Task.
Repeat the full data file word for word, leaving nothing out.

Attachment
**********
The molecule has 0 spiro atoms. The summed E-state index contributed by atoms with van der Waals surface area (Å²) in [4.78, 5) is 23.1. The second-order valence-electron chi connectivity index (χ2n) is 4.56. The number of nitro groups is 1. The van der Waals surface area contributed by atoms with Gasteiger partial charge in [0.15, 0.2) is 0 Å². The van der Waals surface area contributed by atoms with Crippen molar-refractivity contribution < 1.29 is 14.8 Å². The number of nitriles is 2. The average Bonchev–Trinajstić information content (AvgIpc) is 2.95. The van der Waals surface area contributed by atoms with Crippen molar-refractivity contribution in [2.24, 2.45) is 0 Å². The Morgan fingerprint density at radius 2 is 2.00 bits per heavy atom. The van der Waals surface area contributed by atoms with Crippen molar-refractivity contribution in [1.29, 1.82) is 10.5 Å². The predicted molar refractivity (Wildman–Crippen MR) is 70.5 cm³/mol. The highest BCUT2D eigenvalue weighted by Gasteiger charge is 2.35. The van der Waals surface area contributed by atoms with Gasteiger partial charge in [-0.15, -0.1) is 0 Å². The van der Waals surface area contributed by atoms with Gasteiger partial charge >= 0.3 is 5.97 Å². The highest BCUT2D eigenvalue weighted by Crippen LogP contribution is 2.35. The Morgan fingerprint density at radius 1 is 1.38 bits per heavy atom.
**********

The molecule has 0 spiro atoms. The summed E-state index contributed by atoms with van der Waals surface area (Å²) in [4.78, 5) is 23.1. The second-order valence-electron chi connectivity index (χ2n) is 4.56. The number of nitro groups is 1. The van der Waals surface area contributed by atoms with Gasteiger partial charge in [0.15, 0.2) is 0 Å². The van der Waals surface area contributed by atoms with Crippen molar-refractivity contribution < 1.29 is 14.8 Å². The number of nitriles is 2. The average Bonchev–Trinajstić information content (AvgIpc) is 2.95. The van der Waals surface area contributed by atoms with Crippen molar-refractivity contribution in [2.24, 2.45) is 0 Å². The Morgan fingerprint density at radius 2 is 2.00 bits per heavy atom. The van der Waals surface area contributed by atoms with Crippen molar-refractivity contribution in [1.29, 1.82) is 10.5 Å². The predicted molar refractivity (Wildman–Crippen MR) is 70.5 cm³/mol. The highest BCUT2D eigenvalue weighted by Gasteiger charge is 2.35. The van der Waals surface area contributed by atoms with Gasteiger partial charge in [-0.15, -0.1) is 0 Å². The van der Waals surface area contributed by atoms with Gasteiger partial charge >= 0.3 is 5.97 Å². The highest BCUT2D eigenvalue weighted by Crippen LogP contribution is 2.35. The Morgan fingerprint density at radius 1 is 1.38 bits per heavy atom.